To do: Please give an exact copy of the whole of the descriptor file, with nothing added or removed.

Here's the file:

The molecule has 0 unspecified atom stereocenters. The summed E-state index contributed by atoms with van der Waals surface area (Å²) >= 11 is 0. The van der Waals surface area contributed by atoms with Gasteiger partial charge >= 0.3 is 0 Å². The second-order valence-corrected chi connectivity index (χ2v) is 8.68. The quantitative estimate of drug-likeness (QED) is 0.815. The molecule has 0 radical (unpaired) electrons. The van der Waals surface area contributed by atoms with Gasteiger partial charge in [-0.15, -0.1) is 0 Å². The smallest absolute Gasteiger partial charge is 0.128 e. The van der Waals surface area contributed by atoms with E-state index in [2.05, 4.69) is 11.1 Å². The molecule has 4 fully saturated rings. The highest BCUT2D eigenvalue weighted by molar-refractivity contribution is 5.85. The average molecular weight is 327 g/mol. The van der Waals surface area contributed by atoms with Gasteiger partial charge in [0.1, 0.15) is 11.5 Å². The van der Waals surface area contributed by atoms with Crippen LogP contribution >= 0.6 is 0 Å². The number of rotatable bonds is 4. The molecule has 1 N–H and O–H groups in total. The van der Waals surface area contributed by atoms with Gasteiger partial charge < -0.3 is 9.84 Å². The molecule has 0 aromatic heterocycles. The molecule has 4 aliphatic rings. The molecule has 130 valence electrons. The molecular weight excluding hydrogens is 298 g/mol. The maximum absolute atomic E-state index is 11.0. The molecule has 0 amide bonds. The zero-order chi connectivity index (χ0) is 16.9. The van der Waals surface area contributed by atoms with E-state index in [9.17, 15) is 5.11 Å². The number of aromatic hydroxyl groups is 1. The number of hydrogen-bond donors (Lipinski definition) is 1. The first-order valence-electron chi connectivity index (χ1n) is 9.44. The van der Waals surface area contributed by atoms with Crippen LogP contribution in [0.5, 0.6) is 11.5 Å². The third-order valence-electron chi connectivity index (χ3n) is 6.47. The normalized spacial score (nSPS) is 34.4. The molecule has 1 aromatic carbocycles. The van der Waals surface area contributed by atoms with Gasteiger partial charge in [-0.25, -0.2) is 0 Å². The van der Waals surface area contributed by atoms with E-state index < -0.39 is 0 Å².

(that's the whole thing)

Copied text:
The molecule has 0 unspecified atom stereocenters. The summed E-state index contributed by atoms with van der Waals surface area (Å²) >= 11 is 0. The van der Waals surface area contributed by atoms with Gasteiger partial charge >= 0.3 is 0 Å². The second-order valence-corrected chi connectivity index (χ2v) is 8.68. The quantitative estimate of drug-likeness (QED) is 0.815. The molecule has 0 radical (unpaired) electrons. The van der Waals surface area contributed by atoms with Gasteiger partial charge in [-0.15, -0.1) is 0 Å². The smallest absolute Gasteiger partial charge is 0.128 e. The van der Waals surface area contributed by atoms with E-state index in [2.05, 4.69) is 11.1 Å². The molecule has 4 fully saturated rings. The highest BCUT2D eigenvalue weighted by molar-refractivity contribution is 5.85. The average molecular weight is 327 g/mol. The van der Waals surface area contributed by atoms with Gasteiger partial charge in [0.1, 0.15) is 11.5 Å². The van der Waals surface area contributed by atoms with Crippen LogP contribution >= 0.6 is 0 Å². The number of rotatable bonds is 4. The molecule has 1 N–H and O–H groups in total. The van der Waals surface area contributed by atoms with Gasteiger partial charge < -0.3 is 9.84 Å². The molecule has 0 aromatic heterocycles. The molecule has 4 aliphatic rings. The molecule has 130 valence electrons. The molecular weight excluding hydrogens is 298 g/mol. The maximum absolute atomic E-state index is 11.0. The molecule has 0 amide bonds. The zero-order chi connectivity index (χ0) is 16.9. The van der Waals surface area contributed by atoms with E-state index in [9.17, 15) is 5.11 Å². The number of aromatic hydroxyl groups is 1. The number of hydrogen-bond donors (Lipinski definition) is 1. The first-order valence-electron chi connectivity index (χ1n) is 9.44. The van der Waals surface area contributed by atoms with Crippen LogP contribution in [0.5, 0.6) is 11.5 Å². The third-order valence-electron chi connectivity index (χ3n) is 6.47. The normalized spacial score (nSPS) is 34.4. The molecule has 1 aromatic carbocycles. The van der Waals surface area contributed by atoms with Gasteiger partial charge in [-0.25, -0.2) is 0 Å². The van der Waals surface area contributed by atoms with E-state index < -0.39 is 0 Å².